Is Oil Heading For $100?
Stephen Leeb, president of Leeb Capital Management, a New York investment manager and author of The Oil Factor (Warner Business 2004). estimates that if China and India continue to grow, the demand for oil will rise by 6.1% per year. To meet such demand, the world would have to raise output by 43% by 2010 and to triple it in 20 years.
Is such an increase plausible? Matthew Simmons, chairman of Simmons & Company International, an energy banking firm in Houston, points out that, while new discoveries are certainly possible, even likely, 70% of the world's daily supply comes from fields that have been drilled for 30 years or more. Leeb adds that even Saudi Arabia, despite a stagnant economy, consumes 24% of the oil it drills. In order for it to boost production, it will have to consume a higher percentage of what it makes. As for the world's second largest oil exporter, Russia, if its economy weren't a basket case, it might be using its entire output internally.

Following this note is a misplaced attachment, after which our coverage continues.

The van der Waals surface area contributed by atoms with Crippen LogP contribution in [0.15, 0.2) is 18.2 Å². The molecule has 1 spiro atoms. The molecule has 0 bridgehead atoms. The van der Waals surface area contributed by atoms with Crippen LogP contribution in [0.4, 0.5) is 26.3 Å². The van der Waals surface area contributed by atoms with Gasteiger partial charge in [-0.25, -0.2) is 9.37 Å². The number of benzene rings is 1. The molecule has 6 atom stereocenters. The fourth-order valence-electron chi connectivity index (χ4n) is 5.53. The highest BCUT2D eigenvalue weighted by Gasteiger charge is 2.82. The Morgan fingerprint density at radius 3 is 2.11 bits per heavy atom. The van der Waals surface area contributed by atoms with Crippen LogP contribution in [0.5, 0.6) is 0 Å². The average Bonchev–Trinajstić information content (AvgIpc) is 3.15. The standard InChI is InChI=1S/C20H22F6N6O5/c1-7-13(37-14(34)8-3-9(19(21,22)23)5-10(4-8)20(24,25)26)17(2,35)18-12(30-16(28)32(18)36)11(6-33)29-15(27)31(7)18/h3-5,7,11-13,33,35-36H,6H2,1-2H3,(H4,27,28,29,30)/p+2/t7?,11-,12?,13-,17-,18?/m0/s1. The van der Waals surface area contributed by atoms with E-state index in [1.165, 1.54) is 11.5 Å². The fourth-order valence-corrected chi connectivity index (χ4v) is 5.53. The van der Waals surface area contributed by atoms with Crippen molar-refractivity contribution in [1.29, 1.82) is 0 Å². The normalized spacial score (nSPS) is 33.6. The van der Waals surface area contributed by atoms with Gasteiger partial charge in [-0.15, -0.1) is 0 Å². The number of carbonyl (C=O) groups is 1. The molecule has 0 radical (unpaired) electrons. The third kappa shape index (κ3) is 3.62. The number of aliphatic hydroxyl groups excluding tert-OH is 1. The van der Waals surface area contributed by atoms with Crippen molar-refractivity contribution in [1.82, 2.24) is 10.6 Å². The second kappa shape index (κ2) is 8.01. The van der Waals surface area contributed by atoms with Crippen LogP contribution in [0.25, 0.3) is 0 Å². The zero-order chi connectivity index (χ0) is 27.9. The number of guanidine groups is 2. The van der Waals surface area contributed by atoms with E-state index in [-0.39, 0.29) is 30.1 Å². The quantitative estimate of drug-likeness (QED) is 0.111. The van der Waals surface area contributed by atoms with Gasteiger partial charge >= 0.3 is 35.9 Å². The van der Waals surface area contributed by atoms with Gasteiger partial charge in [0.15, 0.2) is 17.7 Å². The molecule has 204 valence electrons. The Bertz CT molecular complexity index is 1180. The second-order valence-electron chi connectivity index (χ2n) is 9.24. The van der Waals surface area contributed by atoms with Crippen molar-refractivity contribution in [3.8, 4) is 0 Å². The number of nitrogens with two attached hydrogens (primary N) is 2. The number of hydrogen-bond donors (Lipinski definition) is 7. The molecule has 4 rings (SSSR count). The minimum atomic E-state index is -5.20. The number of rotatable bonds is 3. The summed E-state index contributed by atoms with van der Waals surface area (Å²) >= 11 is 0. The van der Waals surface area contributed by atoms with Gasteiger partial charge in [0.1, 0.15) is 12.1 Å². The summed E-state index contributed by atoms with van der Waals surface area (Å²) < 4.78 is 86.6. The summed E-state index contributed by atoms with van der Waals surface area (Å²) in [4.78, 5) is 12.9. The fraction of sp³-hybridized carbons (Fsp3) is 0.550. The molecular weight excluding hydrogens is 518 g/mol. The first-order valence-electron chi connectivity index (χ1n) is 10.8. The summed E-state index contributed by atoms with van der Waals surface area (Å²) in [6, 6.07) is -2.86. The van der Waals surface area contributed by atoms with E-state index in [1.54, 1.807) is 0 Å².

Leeb says that during the last oil crisis, the world was producing at 70% capacity. Now it's at 99%. Because there is no slack in the system, every time there is a trial in Russia, a strike in Venezuela, a hurricane off Louisiana or a surge in violence in the Middle East, the oil markets react dramatically. The good news is that we are more efficient than in the 1980s, and we spend a much smaller share of gross domestic product on energy. But while demand may slack off short term due to slower growth, the longer term is troubling regardless of new production technology or far better conservation.
Where have we heard this before? In the 1970s and 1980s, some prognosticators spoke about the world "running out of oil." That prospect is not what drives the current fears. It is the apparently inevitable supply-and-demand driven market movements that may force the price of oil to $100. And that's a lot scarier.